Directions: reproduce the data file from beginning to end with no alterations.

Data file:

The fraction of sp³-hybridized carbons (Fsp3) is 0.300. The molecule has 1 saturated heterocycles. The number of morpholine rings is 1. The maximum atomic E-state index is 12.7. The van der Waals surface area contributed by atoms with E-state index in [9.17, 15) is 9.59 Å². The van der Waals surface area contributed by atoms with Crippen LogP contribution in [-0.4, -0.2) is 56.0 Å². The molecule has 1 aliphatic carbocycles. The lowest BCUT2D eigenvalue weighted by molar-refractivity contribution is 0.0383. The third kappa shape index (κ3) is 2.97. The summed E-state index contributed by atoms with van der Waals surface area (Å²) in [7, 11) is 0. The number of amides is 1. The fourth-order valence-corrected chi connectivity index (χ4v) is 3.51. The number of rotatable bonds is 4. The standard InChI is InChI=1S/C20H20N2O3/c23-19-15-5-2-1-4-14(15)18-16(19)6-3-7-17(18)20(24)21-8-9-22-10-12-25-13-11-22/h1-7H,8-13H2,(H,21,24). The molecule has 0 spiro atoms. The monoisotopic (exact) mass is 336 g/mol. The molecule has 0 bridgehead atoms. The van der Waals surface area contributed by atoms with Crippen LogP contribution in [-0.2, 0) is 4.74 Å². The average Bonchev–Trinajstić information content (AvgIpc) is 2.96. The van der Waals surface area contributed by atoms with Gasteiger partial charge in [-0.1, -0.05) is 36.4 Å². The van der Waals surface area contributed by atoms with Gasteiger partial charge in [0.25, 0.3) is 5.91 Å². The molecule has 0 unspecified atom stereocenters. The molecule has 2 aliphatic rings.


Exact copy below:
The fraction of sp³-hybridized carbons (Fsp3) is 0.300. The molecule has 1 saturated heterocycles. The number of morpholine rings is 1. The maximum atomic E-state index is 12.7. The van der Waals surface area contributed by atoms with E-state index in [9.17, 15) is 9.59 Å². The van der Waals surface area contributed by atoms with Crippen LogP contribution in [-0.4, -0.2) is 56.0 Å². The molecule has 1 aliphatic carbocycles. The lowest BCUT2D eigenvalue weighted by molar-refractivity contribution is 0.0383. The third kappa shape index (κ3) is 2.97. The summed E-state index contributed by atoms with van der Waals surface area (Å²) in [7, 11) is 0. The number of amides is 1. The fourth-order valence-corrected chi connectivity index (χ4v) is 3.51. The number of rotatable bonds is 4. The standard InChI is InChI=1S/C20H20N2O3/c23-19-15-5-2-1-4-14(15)18-16(19)6-3-7-17(18)20(24)21-8-9-22-10-12-25-13-11-22/h1-7H,8-13H2,(H,21,24). The molecule has 0 spiro atoms. The monoisotopic (exact) mass is 336 g/mol. The molecule has 0 bridgehead atoms. The van der Waals surface area contributed by atoms with Crippen LogP contribution in [-0.2, 0) is 4.74 Å². The average Bonchev–Trinajstić information content (AvgIpc) is 2.96. The van der Waals surface area contributed by atoms with Gasteiger partial charge in [-0.1, -0.05) is 36.4 Å². The van der Waals surface area contributed by atoms with Gasteiger partial charge in [0.25, 0.3) is 5.91 Å². The molecule has 0 unspecified atom stereocenters. The molecule has 2 aliphatic rings.